Double good: Vinnies benefits those it helps and the helpers

It’s all hands on deck at Vinnies in New Plymouth. Staff – including volunteers from Sacred Heart College – say Vinnies has never been busier.

Founded in France with the aim to help anyone in need, the Catholic charity makes a difference, not only to the lives of the people it helps, but to those dishing out the kindness too.

The New Plymouth Vinnies Conference opened in April 1907. It currently has 10 volunteers as part of its Conference committee, plus 80 helpers.

Current projects include settling new refugees into the region, visiting rest homes, and advocacy work.

Community dinners

A weekly community meal at St Joseph’s Church hall is an ongoing activity.

Running on Tuesdays since 2016, it provides a two-course spread every week, with meals also delivered to the Fitzroy emergency shelter for men.

Sacred Heart Girls’ College Year 8 students (pictured left to right) Nina Rangiwahia, Macy Stuck and Krystyna Wells,  all 12, were part of a group from the school who helped at the community meal recently. They arrived early to help set the tables.

They and other helpers from Sacred Heart then dished up the kai, before moving around the room to mix and mingle with the diners.

For Macy, who has been involved for about a year, it is very rewarding.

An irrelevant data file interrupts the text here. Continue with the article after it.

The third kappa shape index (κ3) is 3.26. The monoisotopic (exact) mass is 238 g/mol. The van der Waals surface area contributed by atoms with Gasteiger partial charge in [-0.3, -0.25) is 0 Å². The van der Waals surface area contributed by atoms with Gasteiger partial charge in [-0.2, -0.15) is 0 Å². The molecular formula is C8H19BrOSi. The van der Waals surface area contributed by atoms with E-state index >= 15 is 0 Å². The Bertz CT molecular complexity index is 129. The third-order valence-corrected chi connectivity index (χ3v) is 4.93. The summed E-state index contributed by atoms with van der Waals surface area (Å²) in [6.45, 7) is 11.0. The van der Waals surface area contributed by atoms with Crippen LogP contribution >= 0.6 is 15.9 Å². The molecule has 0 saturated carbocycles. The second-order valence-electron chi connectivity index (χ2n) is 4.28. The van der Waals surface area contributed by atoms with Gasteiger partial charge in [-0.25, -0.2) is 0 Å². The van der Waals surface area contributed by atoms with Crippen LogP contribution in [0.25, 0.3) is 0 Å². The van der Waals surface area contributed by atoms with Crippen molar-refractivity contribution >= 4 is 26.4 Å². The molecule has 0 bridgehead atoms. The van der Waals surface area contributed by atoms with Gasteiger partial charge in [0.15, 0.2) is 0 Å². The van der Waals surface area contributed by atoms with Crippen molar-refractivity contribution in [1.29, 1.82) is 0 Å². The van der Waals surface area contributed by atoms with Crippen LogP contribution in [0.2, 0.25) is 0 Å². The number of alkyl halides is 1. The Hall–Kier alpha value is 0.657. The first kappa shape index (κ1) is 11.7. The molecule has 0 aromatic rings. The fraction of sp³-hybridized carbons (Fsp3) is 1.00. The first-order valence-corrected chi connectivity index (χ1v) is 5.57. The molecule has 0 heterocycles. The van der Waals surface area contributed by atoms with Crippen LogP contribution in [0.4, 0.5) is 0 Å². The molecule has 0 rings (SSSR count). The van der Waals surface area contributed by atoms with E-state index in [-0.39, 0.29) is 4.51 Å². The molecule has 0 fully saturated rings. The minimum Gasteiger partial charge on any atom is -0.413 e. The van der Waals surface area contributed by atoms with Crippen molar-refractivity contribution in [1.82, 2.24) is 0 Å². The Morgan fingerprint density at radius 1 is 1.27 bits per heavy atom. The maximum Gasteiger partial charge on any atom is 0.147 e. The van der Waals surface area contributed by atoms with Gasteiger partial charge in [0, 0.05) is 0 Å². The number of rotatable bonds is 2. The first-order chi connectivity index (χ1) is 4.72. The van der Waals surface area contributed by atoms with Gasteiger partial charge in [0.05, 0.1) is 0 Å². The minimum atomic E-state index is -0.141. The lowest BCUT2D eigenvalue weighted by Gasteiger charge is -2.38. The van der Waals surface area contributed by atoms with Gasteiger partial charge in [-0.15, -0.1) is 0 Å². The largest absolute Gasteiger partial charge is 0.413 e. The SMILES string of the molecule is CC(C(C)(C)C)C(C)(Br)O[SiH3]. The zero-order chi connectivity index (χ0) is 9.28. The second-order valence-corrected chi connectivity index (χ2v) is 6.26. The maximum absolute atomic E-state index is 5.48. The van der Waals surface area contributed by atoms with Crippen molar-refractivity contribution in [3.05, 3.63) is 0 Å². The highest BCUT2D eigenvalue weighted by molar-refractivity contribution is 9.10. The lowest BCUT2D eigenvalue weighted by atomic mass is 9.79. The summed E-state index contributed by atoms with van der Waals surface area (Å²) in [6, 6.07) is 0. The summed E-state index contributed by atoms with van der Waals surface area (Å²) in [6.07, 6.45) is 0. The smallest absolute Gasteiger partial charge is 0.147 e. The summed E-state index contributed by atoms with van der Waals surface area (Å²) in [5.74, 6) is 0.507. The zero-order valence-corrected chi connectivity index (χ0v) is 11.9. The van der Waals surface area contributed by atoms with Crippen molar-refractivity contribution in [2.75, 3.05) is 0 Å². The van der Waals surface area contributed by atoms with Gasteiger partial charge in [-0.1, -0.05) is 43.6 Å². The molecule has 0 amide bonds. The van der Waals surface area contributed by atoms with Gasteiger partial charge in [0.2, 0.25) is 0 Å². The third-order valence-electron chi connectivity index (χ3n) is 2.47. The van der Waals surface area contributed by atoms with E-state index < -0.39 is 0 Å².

“We feel really happy we’ve been able to serve people and give back to the community,” she says.

Cooking classes

Whare Kai is another Vinnies initiative, offering weekly cooking classes to young families.

All ingredients are provided free of charge, and participants get to take the meal home to share with their whānau.

A mother-of-four admits cooking has never been her strong point, but the classes were teaching her a lot.

“They threw us in the deep end right from the beginning,” she says.

Now she knows what herbs and spices to use to flavour meals and has a whole set of new cooking techniques to test out at home.

Making a difference

These days the high cost of living means many people need additional support.

The difference the charity makes to the community is something Vinnies Conference member Kevin Hartfield has seen up close.

He helps with the furniture pick-up and delivery service which works alongside 20 agencies in New Plymouth.

In the past year, it assisted 266 people including those affected by family violence or housing issues.

“We are helping people who literally have nothing.”

In one house he says, a person was sleeping on top of a blanket on the floor in an otherwise bare room.

Vinnies enabled the family to acquire the furniture they needed – which moved a family member to tears, he says.

One of the logistical challenges Hartfield currently faces is not having a suitable space to store donated furniture.

Replacing Vinnies’ ageing van is also high on the agenda, he says.

Volunteers and donors can phone their Vinnies local shop or email the Society of St Vincent de Paul New Zealand.


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